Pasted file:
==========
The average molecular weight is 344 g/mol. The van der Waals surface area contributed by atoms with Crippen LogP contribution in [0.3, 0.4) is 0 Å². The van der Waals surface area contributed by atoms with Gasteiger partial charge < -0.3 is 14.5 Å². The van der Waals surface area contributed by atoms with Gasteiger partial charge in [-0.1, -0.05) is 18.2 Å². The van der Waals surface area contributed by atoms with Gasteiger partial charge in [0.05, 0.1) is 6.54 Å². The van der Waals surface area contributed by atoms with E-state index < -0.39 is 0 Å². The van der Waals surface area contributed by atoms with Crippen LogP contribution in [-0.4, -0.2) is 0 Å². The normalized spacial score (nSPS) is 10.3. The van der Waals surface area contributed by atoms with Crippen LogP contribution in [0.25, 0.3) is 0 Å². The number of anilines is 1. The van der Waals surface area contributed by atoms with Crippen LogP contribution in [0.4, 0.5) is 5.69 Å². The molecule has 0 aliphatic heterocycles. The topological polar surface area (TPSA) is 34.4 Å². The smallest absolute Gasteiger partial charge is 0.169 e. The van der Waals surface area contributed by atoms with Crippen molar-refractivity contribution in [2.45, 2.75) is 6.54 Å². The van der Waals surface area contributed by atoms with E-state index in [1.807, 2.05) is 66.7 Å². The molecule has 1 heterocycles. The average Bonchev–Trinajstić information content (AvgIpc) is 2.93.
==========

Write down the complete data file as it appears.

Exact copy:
The average molecular weight is 344 g/mol. The van der Waals surface area contributed by atoms with Crippen LogP contribution in [0.3, 0.4) is 0 Å². The van der Waals surface area contributed by atoms with Gasteiger partial charge < -0.3 is 14.5 Å². The van der Waals surface area contributed by atoms with Gasteiger partial charge in [-0.1, -0.05) is 18.2 Å². The van der Waals surface area contributed by atoms with Gasteiger partial charge in [0.05, 0.1) is 6.54 Å². The van der Waals surface area contributed by atoms with E-state index < -0.39 is 0 Å². The van der Waals surface area contributed by atoms with Crippen LogP contribution in [-0.4, -0.2) is 0 Å². The normalized spacial score (nSPS) is 10.3. The van der Waals surface area contributed by atoms with Crippen LogP contribution in [0.25, 0.3) is 0 Å². The number of anilines is 1. The van der Waals surface area contributed by atoms with Crippen LogP contribution in [0.4, 0.5) is 5.69 Å². The molecule has 0 aliphatic heterocycles. The topological polar surface area (TPSA) is 34.4 Å². The smallest absolute Gasteiger partial charge is 0.169 e. The van der Waals surface area contributed by atoms with Crippen molar-refractivity contribution in [2.45, 2.75) is 6.54 Å². The van der Waals surface area contributed by atoms with E-state index in [1.807, 2.05) is 66.7 Å². The molecule has 1 heterocycles. The average Bonchev–Trinajstić information content (AvgIpc) is 2.93.